Under Georgia law, it is legal to loot artifacts on private land, provided that the looter has written permission from the landowner and has notified the Georgia Department of Natural Resources in writing five days before the looting begins. Thornton did not indicate whether he met this minimal requirement, assuming that these statues are on private land. If they are on public land, it is simply illegal to touch them at all. It seems less likely that a river gorge would be private land, but without details there is no way to know.
But while Thornton is thrilled that a documentary is giving credence to his ideas, L. A. Marzulli, the Nephilim researcher and Christian fundamentalist, is deeply angry that another television documentary is making use of his ideas without giving him enough credit. Marzulli reports that another ancient mysteries researcher, whom he does not name (no, it’s not Scott Wolter), contacted him to discuss the hunt for lost “giant” skeletons without disclosing that he had a contract with a major television network to participate in what Marzulli calls a series of documentaries about the alleged giants.
Marzulli feels betrayed that his erstwhile colleague took advantage of research material he provided regarding a photograph of a supposed giant on Catalina Island without crediting Marzulli with the “discovery.” The researcher flew out to Catalina Island to view the original photograph after Marzulli described it to him. “While the picture that I discovered in the archives is not my property, the research and discovery of what turns out to be an 8.5 footer is.” In other words, Marzulli is claiming ownership over knowing that a photograph exists in an archive. Marzulli is upset that the documentary is scheduled to run in November and might lead people to believe that someone other than Marzulli was the first person to have seen the photograph in the archive in this current decade. (The archival material has been available to researchers for decades.) Honestly, I’m at a loss as to what exactly he’s mad about.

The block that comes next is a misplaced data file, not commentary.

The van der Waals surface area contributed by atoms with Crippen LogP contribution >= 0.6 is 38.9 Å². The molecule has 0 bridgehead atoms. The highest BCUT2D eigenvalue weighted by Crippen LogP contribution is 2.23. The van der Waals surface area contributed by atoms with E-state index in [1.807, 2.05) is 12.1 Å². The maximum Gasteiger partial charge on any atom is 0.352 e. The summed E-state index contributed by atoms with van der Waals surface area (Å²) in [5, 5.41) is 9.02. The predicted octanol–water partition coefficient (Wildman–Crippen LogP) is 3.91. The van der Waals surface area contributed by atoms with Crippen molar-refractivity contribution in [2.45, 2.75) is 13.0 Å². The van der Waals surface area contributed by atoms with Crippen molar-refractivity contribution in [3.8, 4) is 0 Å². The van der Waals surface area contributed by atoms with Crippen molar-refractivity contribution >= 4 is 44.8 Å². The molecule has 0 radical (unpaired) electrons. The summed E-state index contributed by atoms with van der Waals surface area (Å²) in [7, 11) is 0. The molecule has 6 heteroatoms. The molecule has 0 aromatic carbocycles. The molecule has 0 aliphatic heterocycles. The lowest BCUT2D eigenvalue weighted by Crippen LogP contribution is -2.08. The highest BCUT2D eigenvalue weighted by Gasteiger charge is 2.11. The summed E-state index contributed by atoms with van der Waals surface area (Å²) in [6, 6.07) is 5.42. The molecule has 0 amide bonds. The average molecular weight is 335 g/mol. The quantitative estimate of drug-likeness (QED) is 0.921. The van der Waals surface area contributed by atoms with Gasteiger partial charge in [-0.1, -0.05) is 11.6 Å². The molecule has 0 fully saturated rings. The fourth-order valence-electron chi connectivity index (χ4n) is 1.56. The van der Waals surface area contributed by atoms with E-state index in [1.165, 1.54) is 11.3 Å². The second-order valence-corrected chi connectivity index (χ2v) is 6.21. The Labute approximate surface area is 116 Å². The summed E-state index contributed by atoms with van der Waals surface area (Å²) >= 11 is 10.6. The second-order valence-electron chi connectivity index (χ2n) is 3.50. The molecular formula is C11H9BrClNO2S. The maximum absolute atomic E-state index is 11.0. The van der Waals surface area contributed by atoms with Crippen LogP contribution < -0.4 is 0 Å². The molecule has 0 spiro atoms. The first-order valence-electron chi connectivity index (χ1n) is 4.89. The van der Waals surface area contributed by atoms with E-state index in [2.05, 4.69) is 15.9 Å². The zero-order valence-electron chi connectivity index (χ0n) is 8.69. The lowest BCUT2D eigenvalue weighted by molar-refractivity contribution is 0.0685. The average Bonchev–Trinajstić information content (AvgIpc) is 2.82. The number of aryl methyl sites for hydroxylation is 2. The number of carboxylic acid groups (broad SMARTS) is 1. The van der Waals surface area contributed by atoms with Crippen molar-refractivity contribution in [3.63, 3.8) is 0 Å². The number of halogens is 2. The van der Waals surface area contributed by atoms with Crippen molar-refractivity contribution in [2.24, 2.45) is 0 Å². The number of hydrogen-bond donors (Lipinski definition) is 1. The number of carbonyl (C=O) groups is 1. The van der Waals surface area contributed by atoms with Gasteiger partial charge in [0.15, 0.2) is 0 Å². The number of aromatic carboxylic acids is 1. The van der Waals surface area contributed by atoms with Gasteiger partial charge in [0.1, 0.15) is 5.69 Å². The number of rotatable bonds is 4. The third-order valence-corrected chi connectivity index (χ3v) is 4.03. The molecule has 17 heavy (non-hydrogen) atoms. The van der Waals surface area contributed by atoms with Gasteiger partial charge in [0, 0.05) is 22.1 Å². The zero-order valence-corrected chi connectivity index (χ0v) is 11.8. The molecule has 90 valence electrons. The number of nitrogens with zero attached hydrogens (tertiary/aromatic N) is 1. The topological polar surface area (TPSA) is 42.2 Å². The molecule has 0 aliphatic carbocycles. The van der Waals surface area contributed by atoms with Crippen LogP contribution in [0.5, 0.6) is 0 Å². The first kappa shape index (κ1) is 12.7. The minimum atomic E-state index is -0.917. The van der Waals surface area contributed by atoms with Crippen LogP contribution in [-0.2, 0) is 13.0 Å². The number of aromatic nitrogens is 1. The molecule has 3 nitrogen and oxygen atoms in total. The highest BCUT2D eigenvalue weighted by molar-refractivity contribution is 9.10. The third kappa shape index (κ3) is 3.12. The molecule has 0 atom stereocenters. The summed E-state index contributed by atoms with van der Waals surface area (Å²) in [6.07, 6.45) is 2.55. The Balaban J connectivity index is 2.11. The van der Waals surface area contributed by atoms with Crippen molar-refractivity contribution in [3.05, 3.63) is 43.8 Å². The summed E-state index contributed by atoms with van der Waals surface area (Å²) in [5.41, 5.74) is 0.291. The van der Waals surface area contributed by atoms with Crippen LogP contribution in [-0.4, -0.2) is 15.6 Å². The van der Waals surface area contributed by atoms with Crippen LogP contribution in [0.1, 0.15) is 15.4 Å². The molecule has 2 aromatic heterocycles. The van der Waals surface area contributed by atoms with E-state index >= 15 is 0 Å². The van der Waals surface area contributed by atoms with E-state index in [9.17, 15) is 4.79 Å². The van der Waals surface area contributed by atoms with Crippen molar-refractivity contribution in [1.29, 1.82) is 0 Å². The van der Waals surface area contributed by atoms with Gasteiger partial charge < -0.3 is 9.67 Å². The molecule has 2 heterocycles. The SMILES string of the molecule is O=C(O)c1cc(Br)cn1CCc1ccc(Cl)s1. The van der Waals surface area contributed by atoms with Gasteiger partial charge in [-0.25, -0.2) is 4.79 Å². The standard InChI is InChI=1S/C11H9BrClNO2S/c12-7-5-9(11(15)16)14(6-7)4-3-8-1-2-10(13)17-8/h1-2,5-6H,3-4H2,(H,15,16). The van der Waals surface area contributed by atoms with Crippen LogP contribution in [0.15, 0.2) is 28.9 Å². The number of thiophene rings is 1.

The crux of the argument relates to a photograph of Ralph Glidden, the showman and fraud who displayed Native American bones in a grisly tableaux of Catalina Island and claimed a lost race of white giants lived there. Glidden’s photograph shows himself standing before a skeleton, which Marzulli claims is eight and half feet tall, based on mathematical modeling. It’s also cute that Marzulli calls contacting three “technicians” to examine the photograph without telling them about one another a “triple blind study.” (Later, he amends this to a “quadruple blind study” with four experts.) Marzulli has no idea what “blinding” really means.
The trouble is that Glidden is known to have faked a lot of his material, purchasing bones from elsewhere and staging fake digs for publicity. Since this alleged giant skeleton does not appear in the records of Glidden’s museum (only the photograph does), nor is there a record of it being sold off with other parts of his collection, the burden of proof is on Marzulli to prove that the bones depicted in the picture are real and ancient human bones. The staging of the scene looks extremely fake, and I would be hesitant to assume anything in Glidden’s photos is what it appears to be. The measurements calculated by the technicians also assume that the skeleton is fully articulated and laid out in a natural position. The photograph, however, seems to show a partially disarticulated skeleton, and any attempted measurement has to account for the original anatomical position of the bones. Arms, for example, do not typically emerge from skulls.
I am an author and researcher focusing on pop culture, science, and history. Bylines: New Republic, Esquire, Slate, etc. There's more about me in the About Jason tab.